My Dream of Heaven - Intra Muros
Rebecca Ruter Springer was 29 when the American Civil War started in 1861. When the war ended five years later, 620,000 soldiers and countless civilians lay dead. It is not surprising, therefore, that the dead and heaven were much considered...
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Rebecca Ruter Springer was 29 when the American Civil War started in 1861. When the war ended five years later, 620,000 soldiers and countless civilians lay dead. It is not surprising, therefore, that the dead and heaven were much considered over the next forty years in the USA. And it was this spiritual climate that created Springer's classic, 'Intra Muros', or as it is now generally known, 'My dream of heaven.' Rebecca was born in 1832, in Indianapolis, Indiana; the daughter of a Methodist clergyman; she graduated from the Wesleyan Female College in 1850, and Methodist Christianity remained her spiritual home. In 1859, two years before the Civil War, she married William Springer, who went on to become a lawyer, and member of the Illinois General Assembly. They had one son, also called William, but Rebecca's health was never good, and described by one person as 'feeble'. In 1868, the couple went on a two-year European tour to improve her health, but it remained poor until her death. It was amidst ill health that her classic work was born. 'Intra Muros' (Between the walls) or My Dream of heaven was written in 1898. It was a vision given to her during severe illness; and she was unconscious for some days as she received the vision - which in the telling, covers a period of years. On reflection, she came to understand the short book as a series of basic truths about heaven, offering readers both confidence that God had prepared a place for them; and that awaiting them there was a wonderful reunion with loved ones who had gone before. Springer did not bestow the status of 'prophecy' on her work; but rather intended it as comfort. As she said, she wrote the book with 'the hope that it may comfort and uplift some who read, even as it did, and as its memory will ever do, for me. I submit the imperfect sketch of a most perfect vision.'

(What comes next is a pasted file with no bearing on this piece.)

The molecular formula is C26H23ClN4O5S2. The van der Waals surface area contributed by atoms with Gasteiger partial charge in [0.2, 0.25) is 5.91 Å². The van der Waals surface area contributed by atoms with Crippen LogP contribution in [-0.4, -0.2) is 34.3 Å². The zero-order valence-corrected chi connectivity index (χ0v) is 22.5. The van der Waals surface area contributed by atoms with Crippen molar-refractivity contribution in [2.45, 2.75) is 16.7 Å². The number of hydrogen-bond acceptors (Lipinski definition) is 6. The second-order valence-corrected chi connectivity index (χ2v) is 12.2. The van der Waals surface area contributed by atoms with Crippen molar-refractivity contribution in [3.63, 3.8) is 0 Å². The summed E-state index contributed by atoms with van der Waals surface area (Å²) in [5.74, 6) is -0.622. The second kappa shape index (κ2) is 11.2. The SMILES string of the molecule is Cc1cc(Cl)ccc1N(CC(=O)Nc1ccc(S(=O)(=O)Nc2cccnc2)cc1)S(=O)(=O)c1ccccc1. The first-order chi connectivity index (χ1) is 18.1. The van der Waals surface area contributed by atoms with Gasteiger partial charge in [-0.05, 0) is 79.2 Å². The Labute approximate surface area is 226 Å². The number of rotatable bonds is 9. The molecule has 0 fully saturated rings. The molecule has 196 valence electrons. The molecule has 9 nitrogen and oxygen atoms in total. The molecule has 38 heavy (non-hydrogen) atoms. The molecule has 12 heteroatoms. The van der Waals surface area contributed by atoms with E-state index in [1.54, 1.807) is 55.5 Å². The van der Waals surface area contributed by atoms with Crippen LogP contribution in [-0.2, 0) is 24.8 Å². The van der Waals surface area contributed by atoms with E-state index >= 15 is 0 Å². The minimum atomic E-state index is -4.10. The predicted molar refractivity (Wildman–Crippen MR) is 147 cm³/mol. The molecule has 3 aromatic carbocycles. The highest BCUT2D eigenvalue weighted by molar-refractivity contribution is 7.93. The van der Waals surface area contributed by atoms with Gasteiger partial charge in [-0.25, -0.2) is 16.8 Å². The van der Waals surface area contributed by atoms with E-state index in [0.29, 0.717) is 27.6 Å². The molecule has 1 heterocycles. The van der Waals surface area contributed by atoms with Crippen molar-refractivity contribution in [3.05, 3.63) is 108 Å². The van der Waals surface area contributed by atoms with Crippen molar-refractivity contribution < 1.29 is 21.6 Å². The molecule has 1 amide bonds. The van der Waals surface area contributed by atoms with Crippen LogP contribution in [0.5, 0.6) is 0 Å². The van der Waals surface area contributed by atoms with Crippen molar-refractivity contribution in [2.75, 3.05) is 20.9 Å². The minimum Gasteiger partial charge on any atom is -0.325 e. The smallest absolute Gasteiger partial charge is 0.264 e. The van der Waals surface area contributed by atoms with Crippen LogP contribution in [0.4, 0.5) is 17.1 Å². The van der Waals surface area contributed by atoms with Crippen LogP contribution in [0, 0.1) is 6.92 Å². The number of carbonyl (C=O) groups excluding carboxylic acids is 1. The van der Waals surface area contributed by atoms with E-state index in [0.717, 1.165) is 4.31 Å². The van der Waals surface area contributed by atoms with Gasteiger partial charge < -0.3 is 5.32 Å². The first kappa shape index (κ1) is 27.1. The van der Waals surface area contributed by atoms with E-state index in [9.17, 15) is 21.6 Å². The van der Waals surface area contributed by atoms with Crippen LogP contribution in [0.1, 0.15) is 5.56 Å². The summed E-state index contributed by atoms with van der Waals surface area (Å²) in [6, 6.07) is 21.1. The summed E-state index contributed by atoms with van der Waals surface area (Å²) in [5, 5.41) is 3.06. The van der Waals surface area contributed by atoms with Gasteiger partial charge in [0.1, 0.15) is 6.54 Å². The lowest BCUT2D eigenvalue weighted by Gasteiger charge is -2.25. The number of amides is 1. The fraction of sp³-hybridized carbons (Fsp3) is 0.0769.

Rebecca Ruter Springer (1832-1904)